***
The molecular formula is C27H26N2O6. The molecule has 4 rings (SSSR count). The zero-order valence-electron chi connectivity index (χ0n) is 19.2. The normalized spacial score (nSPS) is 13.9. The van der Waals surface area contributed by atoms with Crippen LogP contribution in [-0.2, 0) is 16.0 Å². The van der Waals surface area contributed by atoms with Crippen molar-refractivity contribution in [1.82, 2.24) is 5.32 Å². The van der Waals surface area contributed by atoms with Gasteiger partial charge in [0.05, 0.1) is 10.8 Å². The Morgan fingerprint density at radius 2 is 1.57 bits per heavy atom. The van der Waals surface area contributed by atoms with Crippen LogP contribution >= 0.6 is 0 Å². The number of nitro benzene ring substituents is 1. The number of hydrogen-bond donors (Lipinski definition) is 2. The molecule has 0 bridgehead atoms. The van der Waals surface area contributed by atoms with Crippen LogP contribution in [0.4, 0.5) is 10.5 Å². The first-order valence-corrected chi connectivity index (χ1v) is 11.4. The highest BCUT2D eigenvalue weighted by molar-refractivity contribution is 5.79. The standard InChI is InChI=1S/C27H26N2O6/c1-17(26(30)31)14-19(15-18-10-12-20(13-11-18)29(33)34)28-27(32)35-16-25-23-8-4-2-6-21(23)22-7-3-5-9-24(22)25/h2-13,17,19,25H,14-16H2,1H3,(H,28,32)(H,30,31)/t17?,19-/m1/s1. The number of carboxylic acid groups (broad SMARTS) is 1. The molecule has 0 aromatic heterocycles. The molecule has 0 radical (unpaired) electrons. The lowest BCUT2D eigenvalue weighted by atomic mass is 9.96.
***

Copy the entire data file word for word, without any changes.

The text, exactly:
The molecular formula is C27H26N2O6. The molecule has 4 rings (SSSR count). The zero-order valence-electron chi connectivity index (χ0n) is 19.2. The normalized spacial score (nSPS) is 13.9. The van der Waals surface area contributed by atoms with Crippen LogP contribution in [-0.2, 0) is 16.0 Å². The van der Waals surface area contributed by atoms with Crippen molar-refractivity contribution in [1.82, 2.24) is 5.32 Å². The van der Waals surface area contributed by atoms with Gasteiger partial charge in [0.05, 0.1) is 10.8 Å². The Morgan fingerprint density at radius 2 is 1.57 bits per heavy atom. The van der Waals surface area contributed by atoms with Crippen LogP contribution >= 0.6 is 0 Å². The number of nitro benzene ring substituents is 1. The number of hydrogen-bond donors (Lipinski definition) is 2. The molecule has 0 bridgehead atoms. The van der Waals surface area contributed by atoms with Crippen LogP contribution in [0.4, 0.5) is 10.5 Å². The first-order valence-corrected chi connectivity index (χ1v) is 11.4. The highest BCUT2D eigenvalue weighted by molar-refractivity contribution is 5.79. The standard InChI is InChI=1S/C27H26N2O6/c1-17(26(30)31)14-19(15-18-10-12-20(13-11-18)29(33)34)28-27(32)35-16-25-23-8-4-2-6-21(23)22-7-3-5-9-24(22)25/h2-13,17,19,25H,14-16H2,1H3,(H,28,32)(H,30,31)/t17?,19-/m1/s1. The number of carboxylic acid groups (broad SMARTS) is 1. The molecule has 0 aromatic heterocycles. The molecule has 0 radical (unpaired) electrons. The lowest BCUT2D eigenvalue weighted by atomic mass is 9.96.